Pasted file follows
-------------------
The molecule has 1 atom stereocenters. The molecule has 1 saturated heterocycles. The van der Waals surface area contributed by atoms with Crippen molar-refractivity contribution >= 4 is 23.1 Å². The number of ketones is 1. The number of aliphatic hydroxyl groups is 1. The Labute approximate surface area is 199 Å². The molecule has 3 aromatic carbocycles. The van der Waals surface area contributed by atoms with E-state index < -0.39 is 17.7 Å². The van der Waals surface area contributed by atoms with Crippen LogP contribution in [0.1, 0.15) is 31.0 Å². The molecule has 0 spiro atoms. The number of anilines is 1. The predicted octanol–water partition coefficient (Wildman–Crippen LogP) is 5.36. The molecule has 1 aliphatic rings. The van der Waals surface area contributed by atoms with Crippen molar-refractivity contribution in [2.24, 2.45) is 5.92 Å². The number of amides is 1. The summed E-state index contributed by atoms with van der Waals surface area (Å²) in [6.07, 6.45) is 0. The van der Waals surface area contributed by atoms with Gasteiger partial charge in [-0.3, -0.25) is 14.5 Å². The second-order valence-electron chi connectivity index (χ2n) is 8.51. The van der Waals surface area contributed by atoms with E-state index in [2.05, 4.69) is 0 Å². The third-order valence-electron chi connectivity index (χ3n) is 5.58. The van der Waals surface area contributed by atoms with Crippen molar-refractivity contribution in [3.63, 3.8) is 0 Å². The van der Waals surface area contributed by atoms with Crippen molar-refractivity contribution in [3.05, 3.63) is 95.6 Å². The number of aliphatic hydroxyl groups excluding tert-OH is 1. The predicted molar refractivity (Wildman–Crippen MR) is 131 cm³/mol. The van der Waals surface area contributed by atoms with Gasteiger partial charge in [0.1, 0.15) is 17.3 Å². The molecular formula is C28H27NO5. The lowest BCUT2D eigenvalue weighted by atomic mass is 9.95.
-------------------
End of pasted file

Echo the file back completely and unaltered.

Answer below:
The molecule has 1 atom stereocenters. The molecule has 1 saturated heterocycles. The van der Waals surface area contributed by atoms with Crippen molar-refractivity contribution >= 4 is 23.1 Å². The number of ketones is 1. The number of aliphatic hydroxyl groups is 1. The Labute approximate surface area is 199 Å². The molecule has 3 aromatic carbocycles. The van der Waals surface area contributed by atoms with E-state index < -0.39 is 17.7 Å². The van der Waals surface area contributed by atoms with Crippen LogP contribution in [0.1, 0.15) is 31.0 Å². The molecule has 0 spiro atoms. The number of anilines is 1. The predicted octanol–water partition coefficient (Wildman–Crippen LogP) is 5.36. The molecule has 1 aliphatic rings. The van der Waals surface area contributed by atoms with Crippen molar-refractivity contribution in [2.24, 2.45) is 5.92 Å². The number of amides is 1. The summed E-state index contributed by atoms with van der Waals surface area (Å²) in [6.07, 6.45) is 0. The van der Waals surface area contributed by atoms with Gasteiger partial charge in [-0.3, -0.25) is 14.5 Å². The second-order valence-electron chi connectivity index (χ2n) is 8.51. The van der Waals surface area contributed by atoms with E-state index in [2.05, 4.69) is 0 Å². The third-order valence-electron chi connectivity index (χ3n) is 5.58. The van der Waals surface area contributed by atoms with Crippen molar-refractivity contribution in [3.63, 3.8) is 0 Å². The van der Waals surface area contributed by atoms with Crippen molar-refractivity contribution in [3.05, 3.63) is 95.6 Å². The number of aliphatic hydroxyl groups excluding tert-OH is 1. The predicted molar refractivity (Wildman–Crippen MR) is 131 cm³/mol. The van der Waals surface area contributed by atoms with Gasteiger partial charge in [0.1, 0.15) is 17.3 Å². The molecular formula is C28H27NO5. The lowest BCUT2D eigenvalue weighted by atomic mass is 9.95.